Monthly Archives: July 2021

Eighteenth Sunday in Ordinary Time – Cycle B

31 July 2021

Reflecting on Eph. 4:17, 20-24

I feel confused when I hear that reading from Ephesians, about putting on a “new self,” as opposed to the old self of your former way of life, corrupted through deceitful desires.

Doesn’t it seem like our “old selves” are what we want to re-capture? Don’t we all long to find again the child who was more interested in playing than eating, more thrilled with a bike ride than a game on the internet, more delighted with the company of actual friends than with the solitude of “friending” on Facebook?

That kind of solitude is not, as the author of Ephesians says, how we learn Christ. Think back. Where did you learn Christ? Was it at school, or in Religious Education class? Was it at home? Many people I know learned Christ on the weekends, when they spent the night with a Catholic friend whose family took him or her with them when they went to Mass on Sundays.

Many of us had every possible opportunity to learn Christ, growing up in “Catholic ghettos” where all the kids celebrated their sacraments together. We had Catholic books and Catholic sacramentals in our homes.  We learned to pray for each other, and have kept up that discipline all our lives.

But many generations of those who “learned Christ” have found themselves, over time, marooned in a world that has somehow un-learned him. How do we help those who long to know him again? Well, keep acting justly, loving mercy, and walking humbly with God (Micah 6:8). By exercising that behavior every day, our own “new selves” grow stronger, and the radiance from that witness can be Class 101 in Jesus University.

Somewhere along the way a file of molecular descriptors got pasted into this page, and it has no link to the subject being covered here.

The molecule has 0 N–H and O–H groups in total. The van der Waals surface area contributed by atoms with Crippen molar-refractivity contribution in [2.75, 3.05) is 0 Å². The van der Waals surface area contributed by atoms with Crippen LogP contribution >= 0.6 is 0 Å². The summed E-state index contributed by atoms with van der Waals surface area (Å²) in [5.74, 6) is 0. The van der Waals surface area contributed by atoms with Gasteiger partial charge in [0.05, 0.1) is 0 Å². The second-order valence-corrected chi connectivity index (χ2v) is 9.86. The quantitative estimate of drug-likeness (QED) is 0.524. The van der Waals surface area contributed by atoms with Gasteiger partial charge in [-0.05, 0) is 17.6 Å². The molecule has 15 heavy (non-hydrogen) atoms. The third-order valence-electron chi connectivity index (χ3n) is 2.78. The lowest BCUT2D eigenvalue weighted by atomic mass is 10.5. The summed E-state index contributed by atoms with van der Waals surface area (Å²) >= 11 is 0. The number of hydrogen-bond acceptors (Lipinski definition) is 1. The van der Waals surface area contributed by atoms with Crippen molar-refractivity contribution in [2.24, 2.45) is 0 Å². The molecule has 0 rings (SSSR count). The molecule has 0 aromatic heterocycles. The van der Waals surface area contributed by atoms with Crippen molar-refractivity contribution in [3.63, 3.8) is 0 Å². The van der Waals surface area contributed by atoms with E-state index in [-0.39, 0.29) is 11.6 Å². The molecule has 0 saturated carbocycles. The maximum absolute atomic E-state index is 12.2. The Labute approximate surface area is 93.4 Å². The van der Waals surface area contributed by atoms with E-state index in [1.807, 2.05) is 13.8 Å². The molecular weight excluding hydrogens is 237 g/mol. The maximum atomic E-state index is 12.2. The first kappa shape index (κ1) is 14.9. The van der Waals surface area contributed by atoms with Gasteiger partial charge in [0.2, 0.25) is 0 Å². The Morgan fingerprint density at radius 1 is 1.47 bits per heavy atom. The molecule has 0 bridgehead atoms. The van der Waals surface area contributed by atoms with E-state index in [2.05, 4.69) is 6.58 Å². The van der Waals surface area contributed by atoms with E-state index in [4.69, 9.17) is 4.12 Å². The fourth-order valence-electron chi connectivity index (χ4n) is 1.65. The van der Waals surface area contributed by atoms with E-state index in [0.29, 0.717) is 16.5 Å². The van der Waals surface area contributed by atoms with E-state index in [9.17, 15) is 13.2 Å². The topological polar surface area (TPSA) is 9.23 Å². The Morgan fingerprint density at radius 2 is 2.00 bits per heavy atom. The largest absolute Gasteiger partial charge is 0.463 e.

What does it mean to you to “learn Christ”?

Kathy McGovern ©2021

Seventeenth Sunday in Ordinary Time – Cycle B

24 July 2021

Reflecting on John 6:1-15

The Catholic Church has a “tell. That’s a gambling term that means a soft spot, a giveaway. No matter how much of a “poker face” the player maintains, there will be something—a lowering of the eyes, a slight smirk, a twitch of an eyebrow—that telegraphs oh boy, have I got a great hand.

The Catholic Church has a “tell,” and we don’t even try to hide it. We will talk about the Eucharist every single chance we get. We love it, we need it, we celebrate it every single day of the year. (Well, we were SUPPOSED to fast from the Eucharist on Good Friday, but that didn’t last too long before the rites included bringing the reserved Eucharist from Holy Thursday to believers for reception.)

Catholics simply will not be without the Eucharist, even when there is no Mass, as on Good Friday. I love the way Fr. Terrance Klein  explained the reception of Communion on that day. When speaking of the ONE DAY that is the GREAT THREE DAYS of the Easter Triduum, he said: We pause in time. Christ does not. Christ carries all of time within himself.